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Document Max. Freq Min. Freq
Horace Greeley, The American Conflict: A History of the Great Rebellion in the United States of America, 1860-65: its Causes, Incidents, and Results: Intended to exhibit especially its moral and political phases with the drift and progress of American opinion respecting human slavery from 1776 to the close of the War for the Union. Volume II. 80 20 Browse Search
Comte de Paris, History of the Civil War in America. Vol. 2. (ed. Henry Coppee , LL.D.) 64 2 Browse Search
Col. John C. Moore, Confederate Military History, a library of Confederate States Military History: Volume 9.2, Missouri (ed. Clement Anselm Evans) 63 3 Browse Search
John M. Schofield, Forty-six years in the Army 51 9 Browse Search
Comte de Paris, History of the Civil War in America. Vol. 4. (ed. Henry Coppee , LL.D.) 46 2 Browse Search
Benson J. Lossing, Pictorial Field Book of the Civil War. Volume 3. 30 4 Browse Search
Edward Alfred Pollard, The lost cause; a new Southern history of the War of the Confederates ... Drawn from official sources and approved by the most distinguished Confederate leaders. 18 2 Browse Search
Frederick H. Dyer, Compendium of the War of the Rebellion: Regimental Histories 17 5 Browse Search
William F. Fox, Lt. Col. U. S. V., Regimental Losses in the American Civil War, 1861-1865: A Treatise on the extent and nature of the mortuary losses in the Union regiments, with full and exhaustive statistics compiled from the official records on file in the state military bureaus and at Washington 14 2 Browse Search
The Daily Dispatch: October 27, 1864., [Electronic resource] 10 2 Browse Search
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Browsing named entities in The Daily Dispatch: September 12, 1863., [Electronic resource]. You can also browse the collection for Blunt or search for Blunt in all documents.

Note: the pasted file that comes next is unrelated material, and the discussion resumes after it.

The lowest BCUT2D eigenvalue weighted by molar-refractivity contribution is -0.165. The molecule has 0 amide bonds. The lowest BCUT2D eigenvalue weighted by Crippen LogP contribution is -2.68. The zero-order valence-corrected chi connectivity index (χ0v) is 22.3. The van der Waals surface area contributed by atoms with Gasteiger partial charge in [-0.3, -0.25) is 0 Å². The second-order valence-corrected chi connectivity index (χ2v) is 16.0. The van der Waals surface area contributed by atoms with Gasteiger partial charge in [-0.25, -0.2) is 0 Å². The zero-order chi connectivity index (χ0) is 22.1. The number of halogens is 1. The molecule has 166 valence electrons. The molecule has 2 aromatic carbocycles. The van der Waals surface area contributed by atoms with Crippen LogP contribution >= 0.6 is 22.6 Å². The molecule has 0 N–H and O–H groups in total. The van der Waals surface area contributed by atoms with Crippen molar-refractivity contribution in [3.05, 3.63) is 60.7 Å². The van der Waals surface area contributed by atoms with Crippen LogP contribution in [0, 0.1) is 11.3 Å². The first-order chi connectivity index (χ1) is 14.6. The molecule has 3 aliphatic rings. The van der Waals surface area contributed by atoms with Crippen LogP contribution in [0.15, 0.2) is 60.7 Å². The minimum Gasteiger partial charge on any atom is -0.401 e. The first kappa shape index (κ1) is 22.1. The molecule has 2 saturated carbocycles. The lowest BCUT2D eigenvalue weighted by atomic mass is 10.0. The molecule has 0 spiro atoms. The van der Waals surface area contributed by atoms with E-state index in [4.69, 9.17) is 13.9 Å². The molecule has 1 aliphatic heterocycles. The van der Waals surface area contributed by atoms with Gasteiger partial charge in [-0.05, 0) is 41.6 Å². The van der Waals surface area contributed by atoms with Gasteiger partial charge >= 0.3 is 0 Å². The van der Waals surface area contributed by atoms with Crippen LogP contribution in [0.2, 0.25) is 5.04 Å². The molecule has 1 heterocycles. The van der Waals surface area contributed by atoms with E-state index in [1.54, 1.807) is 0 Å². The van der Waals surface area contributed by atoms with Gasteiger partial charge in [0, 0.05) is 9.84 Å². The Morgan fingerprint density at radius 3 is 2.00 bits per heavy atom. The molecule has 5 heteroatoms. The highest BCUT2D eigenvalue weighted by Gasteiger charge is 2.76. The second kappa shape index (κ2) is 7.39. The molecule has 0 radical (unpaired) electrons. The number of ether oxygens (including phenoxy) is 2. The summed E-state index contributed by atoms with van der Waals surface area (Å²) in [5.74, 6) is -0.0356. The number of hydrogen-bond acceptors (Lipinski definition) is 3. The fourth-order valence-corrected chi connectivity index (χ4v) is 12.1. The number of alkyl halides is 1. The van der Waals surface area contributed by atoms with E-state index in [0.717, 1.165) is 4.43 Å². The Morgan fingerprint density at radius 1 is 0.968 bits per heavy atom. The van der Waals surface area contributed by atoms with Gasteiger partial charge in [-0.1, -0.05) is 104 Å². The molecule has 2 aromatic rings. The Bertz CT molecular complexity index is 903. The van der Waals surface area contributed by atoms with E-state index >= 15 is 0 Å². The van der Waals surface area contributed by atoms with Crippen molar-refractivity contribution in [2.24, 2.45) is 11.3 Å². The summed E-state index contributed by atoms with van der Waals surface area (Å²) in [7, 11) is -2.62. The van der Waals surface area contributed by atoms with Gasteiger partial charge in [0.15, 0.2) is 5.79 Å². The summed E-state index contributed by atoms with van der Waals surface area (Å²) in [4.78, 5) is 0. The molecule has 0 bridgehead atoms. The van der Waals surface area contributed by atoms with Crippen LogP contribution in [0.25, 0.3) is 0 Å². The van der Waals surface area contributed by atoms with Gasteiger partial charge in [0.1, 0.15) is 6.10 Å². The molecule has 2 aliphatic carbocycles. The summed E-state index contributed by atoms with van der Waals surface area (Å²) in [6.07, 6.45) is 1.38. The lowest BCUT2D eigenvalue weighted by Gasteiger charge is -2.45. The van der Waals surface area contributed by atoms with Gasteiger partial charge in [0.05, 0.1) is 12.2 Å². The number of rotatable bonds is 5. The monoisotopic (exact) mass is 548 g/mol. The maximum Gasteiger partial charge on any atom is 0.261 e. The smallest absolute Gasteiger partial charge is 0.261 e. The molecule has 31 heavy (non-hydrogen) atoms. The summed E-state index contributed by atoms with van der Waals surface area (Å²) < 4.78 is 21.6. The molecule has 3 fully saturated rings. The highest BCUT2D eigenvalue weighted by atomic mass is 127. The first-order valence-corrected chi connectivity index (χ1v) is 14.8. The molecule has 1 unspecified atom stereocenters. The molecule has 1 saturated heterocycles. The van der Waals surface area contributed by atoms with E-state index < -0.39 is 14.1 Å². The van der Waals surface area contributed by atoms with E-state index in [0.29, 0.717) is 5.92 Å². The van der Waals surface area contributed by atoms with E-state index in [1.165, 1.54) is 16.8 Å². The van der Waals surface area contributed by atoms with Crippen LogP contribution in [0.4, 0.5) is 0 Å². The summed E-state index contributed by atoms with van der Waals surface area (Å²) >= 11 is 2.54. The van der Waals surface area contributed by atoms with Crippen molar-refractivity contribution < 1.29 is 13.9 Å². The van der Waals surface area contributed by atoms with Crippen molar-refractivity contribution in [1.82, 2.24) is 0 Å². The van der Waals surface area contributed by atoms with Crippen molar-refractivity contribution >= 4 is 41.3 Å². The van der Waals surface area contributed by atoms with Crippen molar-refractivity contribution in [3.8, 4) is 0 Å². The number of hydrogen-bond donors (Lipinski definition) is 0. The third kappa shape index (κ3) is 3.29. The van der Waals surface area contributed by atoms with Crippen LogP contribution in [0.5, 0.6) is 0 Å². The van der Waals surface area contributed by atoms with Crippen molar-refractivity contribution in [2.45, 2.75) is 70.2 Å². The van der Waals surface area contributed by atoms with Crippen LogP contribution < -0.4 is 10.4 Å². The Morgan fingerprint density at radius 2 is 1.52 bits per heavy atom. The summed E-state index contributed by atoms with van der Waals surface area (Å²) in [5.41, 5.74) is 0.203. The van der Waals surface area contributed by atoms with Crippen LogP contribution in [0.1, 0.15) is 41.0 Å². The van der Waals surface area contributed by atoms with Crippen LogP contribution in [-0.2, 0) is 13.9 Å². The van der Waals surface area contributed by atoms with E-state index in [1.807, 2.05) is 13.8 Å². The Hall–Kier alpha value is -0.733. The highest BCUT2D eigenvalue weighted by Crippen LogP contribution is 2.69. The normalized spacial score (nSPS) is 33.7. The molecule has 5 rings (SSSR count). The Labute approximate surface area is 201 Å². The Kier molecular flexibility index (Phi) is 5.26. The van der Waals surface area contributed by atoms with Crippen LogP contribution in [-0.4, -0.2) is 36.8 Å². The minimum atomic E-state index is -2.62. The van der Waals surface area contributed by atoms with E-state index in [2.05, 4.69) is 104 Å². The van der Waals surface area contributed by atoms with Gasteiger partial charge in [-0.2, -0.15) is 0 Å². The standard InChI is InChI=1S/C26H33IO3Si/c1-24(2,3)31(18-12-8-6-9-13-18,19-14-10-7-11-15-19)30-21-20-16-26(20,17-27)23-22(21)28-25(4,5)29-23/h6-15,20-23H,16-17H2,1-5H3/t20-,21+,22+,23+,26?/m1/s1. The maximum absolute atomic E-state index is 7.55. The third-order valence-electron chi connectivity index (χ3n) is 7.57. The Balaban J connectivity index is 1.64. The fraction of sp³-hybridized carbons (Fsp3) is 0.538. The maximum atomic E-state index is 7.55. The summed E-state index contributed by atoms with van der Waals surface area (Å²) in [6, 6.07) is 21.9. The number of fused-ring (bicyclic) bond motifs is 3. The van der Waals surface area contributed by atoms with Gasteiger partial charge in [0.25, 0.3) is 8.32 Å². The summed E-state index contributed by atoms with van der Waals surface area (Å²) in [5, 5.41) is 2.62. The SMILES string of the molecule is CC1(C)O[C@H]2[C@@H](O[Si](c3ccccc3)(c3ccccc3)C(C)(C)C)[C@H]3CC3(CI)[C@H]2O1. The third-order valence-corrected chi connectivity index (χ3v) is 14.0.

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in Arkansas--Alleged Defeat of the Confederates. A dispatch from Fort Gibson, Indian Territory, dated the 29th ult., via Leavenworth, 5th inst., says: Gen. Blunt, with his army, forty-five hundred strong, including twenty pieces of artillery, crossed the Arkansas river on the 22d, and offered battle to the rebel Generals front 11,000 men. After a faint show of resistance the enemy commenced a retreat, which soon turned into a disorderly flight. They abandoned all their property. Blunt pursued them a hundred miles south of the Arkansas, to Perryville, which is only fifty miles from the Red river. At this point he captured and destroyed their commissary depot. They continued their flight to Boggy depot, on Red river. The Indian Territory is now clear of rebels. Blunt is marching on Fort Smith, which will doubtless fall without a struggle. Burnside's operations in Tennessee. A Washington telegram, dated the 7th inst., says: Official information is receive